Despite the extremes, ARFID is a treatable condition, as long as you are working with someone who is knowledgeable about the best treatment options.
“You really need to work with someone who works with tissue,” DiRé explained. “This isn’t a mechanical issue, so there’s no need for swallow therapy or suckle therapy or speech therapy. Treating ARFID requires understanding trauma to tissue.”
“Beyond that,” she said, “if it’s treated like food exposure, where you try to force certain foods through steps, you can actually activate and increase the symptoms even more. That’s like putting these kids in front of a firing squad. I’ve heard of practitioners trying this, and while their intentions are great, they don’t understand ARFID enough. What works for anorexia or bulimia or binge eating won’t work for this.”
“That said, it’s such a treatable condition,” DiRé went on. “In my practice, I typically see these patients about once a week for two years. After that, no more ARFID. This is especially true with teenagers, who seem to be the most motivated to not have ARFID. It affects their social lives so much and they are desperate to get over it — which is really the opposite of what we see with other eating disorders, where teenagers are often the most resistant to treatment.”
One teenager’s story
Rachael from Pennsylvania was one of those teenagers.
She was a sophomore in high school before she first heard of ARFID and realized that’s what she had been struggling with since at least as early as age 7.
“A friend of mine asked me if I had an eating disorder,” she told Healthline. “She didn’t ask in a way that was judgmental or inappropriate, which is how it had always been brought up before (people seeing my size and automatically assuming that I had anorexia). I told her I didn’t — I’d never had issues with body image, so I’d had no reason to suspect my food issues were anything other than a lack of interest. But a few weeks later, I Googled it and I knew immediately. The DSM criteria was an exact reflection of my life. It brought me to tears. Finding out it wasn’t my fault, that it wasn’t something I did to myself, was the most empowering feeling ever.”
Even when she had the diagnosis in hand, though, it still took four years for her to find a practitioner willing to listen to her.
“ARFID is still relatively unknown, including to many health providers,” said Rachael, whose last name was withheld for privacy reasons. “Since nobody knew what I was talking about when I brought it up, I didn’t really have access to treatment — or to people who were even remotely familiar with the diagnosis.”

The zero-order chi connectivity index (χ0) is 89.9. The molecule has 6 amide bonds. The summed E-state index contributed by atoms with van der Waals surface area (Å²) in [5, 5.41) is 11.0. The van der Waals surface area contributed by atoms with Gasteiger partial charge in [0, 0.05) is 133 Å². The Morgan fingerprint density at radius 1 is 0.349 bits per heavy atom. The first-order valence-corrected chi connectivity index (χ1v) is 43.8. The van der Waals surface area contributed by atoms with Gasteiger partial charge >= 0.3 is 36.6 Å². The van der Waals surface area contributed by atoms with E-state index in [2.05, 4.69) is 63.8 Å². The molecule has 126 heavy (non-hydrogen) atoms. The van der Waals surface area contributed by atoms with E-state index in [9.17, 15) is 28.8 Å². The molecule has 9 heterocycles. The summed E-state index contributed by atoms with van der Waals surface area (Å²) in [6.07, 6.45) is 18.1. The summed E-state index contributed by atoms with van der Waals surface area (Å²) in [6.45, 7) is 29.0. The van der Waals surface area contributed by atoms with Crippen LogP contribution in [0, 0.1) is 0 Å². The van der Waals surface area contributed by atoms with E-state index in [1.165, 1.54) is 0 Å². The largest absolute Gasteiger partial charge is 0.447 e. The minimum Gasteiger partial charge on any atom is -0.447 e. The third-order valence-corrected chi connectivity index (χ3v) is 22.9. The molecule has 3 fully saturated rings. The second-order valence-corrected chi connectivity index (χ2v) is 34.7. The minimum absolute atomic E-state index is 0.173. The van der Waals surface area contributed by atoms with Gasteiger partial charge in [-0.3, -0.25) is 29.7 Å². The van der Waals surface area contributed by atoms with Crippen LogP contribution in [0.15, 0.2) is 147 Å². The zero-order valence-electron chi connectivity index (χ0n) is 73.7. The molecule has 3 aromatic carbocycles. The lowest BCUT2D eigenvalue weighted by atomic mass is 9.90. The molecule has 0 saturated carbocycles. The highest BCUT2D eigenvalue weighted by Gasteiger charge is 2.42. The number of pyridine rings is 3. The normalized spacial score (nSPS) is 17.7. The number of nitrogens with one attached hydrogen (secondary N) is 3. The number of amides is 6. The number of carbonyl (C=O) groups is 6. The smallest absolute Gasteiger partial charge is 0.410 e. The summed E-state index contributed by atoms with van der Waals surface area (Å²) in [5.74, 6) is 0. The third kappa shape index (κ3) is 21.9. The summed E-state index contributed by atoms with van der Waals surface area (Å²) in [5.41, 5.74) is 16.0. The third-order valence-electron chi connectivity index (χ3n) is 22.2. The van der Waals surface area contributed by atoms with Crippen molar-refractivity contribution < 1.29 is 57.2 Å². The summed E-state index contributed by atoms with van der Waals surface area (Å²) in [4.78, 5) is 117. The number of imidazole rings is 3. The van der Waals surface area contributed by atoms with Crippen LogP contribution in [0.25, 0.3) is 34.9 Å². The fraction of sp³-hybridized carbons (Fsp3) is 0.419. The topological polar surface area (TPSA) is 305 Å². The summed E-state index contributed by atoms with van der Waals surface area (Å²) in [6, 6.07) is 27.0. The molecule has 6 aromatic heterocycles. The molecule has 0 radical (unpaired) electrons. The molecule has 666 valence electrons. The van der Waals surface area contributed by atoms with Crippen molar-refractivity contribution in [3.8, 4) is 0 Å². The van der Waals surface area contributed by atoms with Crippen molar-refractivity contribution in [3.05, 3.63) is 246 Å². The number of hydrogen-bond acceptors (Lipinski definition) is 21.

“Going so long without treatment took a toll,” Rachael said. “I slowly got worse, my list of ‘safe foods’ got smaller and smaller. I started to experience physical symptoms (dizziness, headaches, losing feeling in my hands and feet, extreme temperature sensitivities, and other random pains) because of being malnourished. And for a while, I gave up seeking treatment. Nobody knew what it was, so I figured I would just have to live like this. That was a terrifying reality. My greatest fear was that I’d wake up and all of my remaining foods would suddenly be disgusting to me. I was so afraid that eventually, there would be nothing left.”
Rachael, though, didn’t have to see that reality come to fruition.
In college, she was able to finally get a diagnosis and last September she began outpatient treatment.
“I started seeing a therapist, nutritionist and psychiatrist,” she said. “Slowly but surely, I’m gaining weight (about 15 pounds since starting treatment) and expanding my diet. It’s slow, but I’m getting confident and feeling better than I thought possible.”
Advice for parents
As someone who has been there, done that, Rachael has advice for parents who might suspect their child is struggling with ARFID.
“Don’t guilt or shame your kid into trying a new food,” she said. “Try to avoid pointing out how they’re missing out or how sad and frustrating it is that they can’t eat what everyone else is eating. Chances are, they’re already internalizing those feelings. They may already feel awkward, embarrassed, and guilty.”
Castle had advice of her own for parents in this position.
“There’s a lot of anxiety that goes along with this,” she said. “And a lot of times, that piece gets overlooked. Then it just gets bigger and bigger. The anxiety around food can be pretty debilitating if it doesn’t get addressed.”
“As a parent, familiarizing yourself with some of the resources that are out there is huge,” she added. “I really do believe that parents know when something is wrong, but it can sometimes be hard to find a practitioner who will listen. So familiarize yourself with the diagnostic criteria, and don’t give up.”
All these years later, Jayce Walker is thankful his mother did just that.
At 13 years old, he told Healthline, “I was really little when I went to all of the therapies, and I don’t remember them very well. I can’t imagine only eating pancakes. I’m glad I try so many other foods now because they are really good.”